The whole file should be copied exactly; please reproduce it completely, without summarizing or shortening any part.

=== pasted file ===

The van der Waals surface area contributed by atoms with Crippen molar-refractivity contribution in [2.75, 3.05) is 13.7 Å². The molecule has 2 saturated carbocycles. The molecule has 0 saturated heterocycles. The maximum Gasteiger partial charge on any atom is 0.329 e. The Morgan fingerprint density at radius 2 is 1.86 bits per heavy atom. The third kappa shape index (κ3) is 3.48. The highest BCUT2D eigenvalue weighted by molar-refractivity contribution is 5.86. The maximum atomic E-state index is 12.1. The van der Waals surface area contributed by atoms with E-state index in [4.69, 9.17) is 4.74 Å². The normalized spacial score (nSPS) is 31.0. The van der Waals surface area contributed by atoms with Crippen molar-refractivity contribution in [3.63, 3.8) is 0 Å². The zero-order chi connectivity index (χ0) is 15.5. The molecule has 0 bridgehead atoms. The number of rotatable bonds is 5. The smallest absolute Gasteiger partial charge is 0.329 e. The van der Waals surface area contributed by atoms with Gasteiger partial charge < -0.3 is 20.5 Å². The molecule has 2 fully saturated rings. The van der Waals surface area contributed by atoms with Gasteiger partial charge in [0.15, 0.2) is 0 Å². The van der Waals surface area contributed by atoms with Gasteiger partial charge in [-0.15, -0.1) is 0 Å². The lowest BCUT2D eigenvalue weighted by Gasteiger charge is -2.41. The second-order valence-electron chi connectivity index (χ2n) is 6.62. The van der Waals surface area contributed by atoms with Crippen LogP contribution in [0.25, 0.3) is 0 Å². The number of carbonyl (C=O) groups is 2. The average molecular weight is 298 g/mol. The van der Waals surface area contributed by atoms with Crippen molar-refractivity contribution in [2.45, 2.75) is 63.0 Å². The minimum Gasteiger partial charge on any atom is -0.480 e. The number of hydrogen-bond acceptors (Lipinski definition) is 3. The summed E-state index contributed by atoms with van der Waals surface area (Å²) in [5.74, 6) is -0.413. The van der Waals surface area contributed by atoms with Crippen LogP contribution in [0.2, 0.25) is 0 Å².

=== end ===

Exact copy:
The van der Waals surface area contributed by atoms with Crippen molar-refractivity contribution in [2.75, 3.05) is 13.7 Å². The molecule has 2 saturated carbocycles. The molecule has 0 saturated heterocycles. The maximum Gasteiger partial charge on any atom is 0.329 e. The Morgan fingerprint density at radius 2 is 1.86 bits per heavy atom. The third kappa shape index (κ3) is 3.48. The highest BCUT2D eigenvalue weighted by molar-refractivity contribution is 5.86. The maximum atomic E-state index is 12.1. The van der Waals surface area contributed by atoms with E-state index in [4.69, 9.17) is 4.74 Å². The normalized spacial score (nSPS) is 31.0. The van der Waals surface area contributed by atoms with Crippen molar-refractivity contribution in [3.63, 3.8) is 0 Å². The zero-order chi connectivity index (χ0) is 15.5. The molecule has 0 bridgehead atoms. The number of rotatable bonds is 5. The smallest absolute Gasteiger partial charge is 0.329 e. The van der Waals surface area contributed by atoms with Gasteiger partial charge < -0.3 is 20.5 Å². The molecule has 2 fully saturated rings. The van der Waals surface area contributed by atoms with Gasteiger partial charge in [0.15, 0.2) is 0 Å². The van der Waals surface area contributed by atoms with Gasteiger partial charge in [-0.15, -0.1) is 0 Å². The lowest BCUT2D eigenvalue weighted by Gasteiger charge is -2.41. The second-order valence-electron chi connectivity index (χ2n) is 6.62. The van der Waals surface area contributed by atoms with Crippen LogP contribution in [0.25, 0.3) is 0 Å². The number of carbonyl (C=O) groups is 2. The average molecular weight is 298 g/mol. The van der Waals surface area contributed by atoms with Crippen molar-refractivity contribution in [2.45, 2.75) is 63.0 Å². The minimum Gasteiger partial charge on any atom is -0.480 e. The number of hydrogen-bond acceptors (Lipinski definition) is 3. The summed E-state index contributed by atoms with van der Waals surface area (Å²) in [5.74, 6) is -0.413. The van der Waals surface area contributed by atoms with Crippen LogP contribution in [0.2, 0.25) is 0 Å².